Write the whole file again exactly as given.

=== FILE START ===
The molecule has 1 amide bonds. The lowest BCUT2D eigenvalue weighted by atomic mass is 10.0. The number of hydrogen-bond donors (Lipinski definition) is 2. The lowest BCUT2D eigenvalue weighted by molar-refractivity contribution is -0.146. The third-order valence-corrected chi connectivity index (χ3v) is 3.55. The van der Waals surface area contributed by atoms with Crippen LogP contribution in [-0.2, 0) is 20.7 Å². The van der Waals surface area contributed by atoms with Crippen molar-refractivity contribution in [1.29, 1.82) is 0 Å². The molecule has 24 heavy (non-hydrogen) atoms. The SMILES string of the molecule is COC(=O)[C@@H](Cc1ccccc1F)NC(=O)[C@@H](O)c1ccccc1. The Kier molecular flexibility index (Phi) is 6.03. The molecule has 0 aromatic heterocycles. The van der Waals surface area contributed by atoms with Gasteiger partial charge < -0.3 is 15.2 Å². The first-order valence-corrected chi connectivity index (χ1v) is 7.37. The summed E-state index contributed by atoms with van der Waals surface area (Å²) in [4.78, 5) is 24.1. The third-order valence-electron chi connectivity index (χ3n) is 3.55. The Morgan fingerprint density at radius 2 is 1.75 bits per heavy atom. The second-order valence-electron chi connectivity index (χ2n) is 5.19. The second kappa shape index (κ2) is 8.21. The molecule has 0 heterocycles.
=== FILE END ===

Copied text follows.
The molecule has 1 amide bonds. The lowest BCUT2D eigenvalue weighted by atomic mass is 10.0. The number of hydrogen-bond donors (Lipinski definition) is 2. The lowest BCUT2D eigenvalue weighted by molar-refractivity contribution is -0.146. The third-order valence-corrected chi connectivity index (χ3v) is 3.55. The van der Waals surface area contributed by atoms with Crippen LogP contribution in [-0.2, 0) is 20.7 Å². The van der Waals surface area contributed by atoms with Crippen molar-refractivity contribution in [1.29, 1.82) is 0 Å². The molecule has 24 heavy (non-hydrogen) atoms. The SMILES string of the molecule is COC(=O)[C@@H](Cc1ccccc1F)NC(=O)[C@@H](O)c1ccccc1. The Kier molecular flexibility index (Phi) is 6.03. The molecule has 0 aromatic heterocycles. The van der Waals surface area contributed by atoms with Gasteiger partial charge < -0.3 is 15.2 Å². The first-order valence-corrected chi connectivity index (χ1v) is 7.37. The summed E-state index contributed by atoms with van der Waals surface area (Å²) in [4.78, 5) is 24.1. The third-order valence-electron chi connectivity index (χ3n) is 3.55. The Morgan fingerprint density at radius 2 is 1.75 bits per heavy atom. The second-order valence-electron chi connectivity index (χ2n) is 5.19. The second kappa shape index (κ2) is 8.21. The molecule has 0 heterocycles.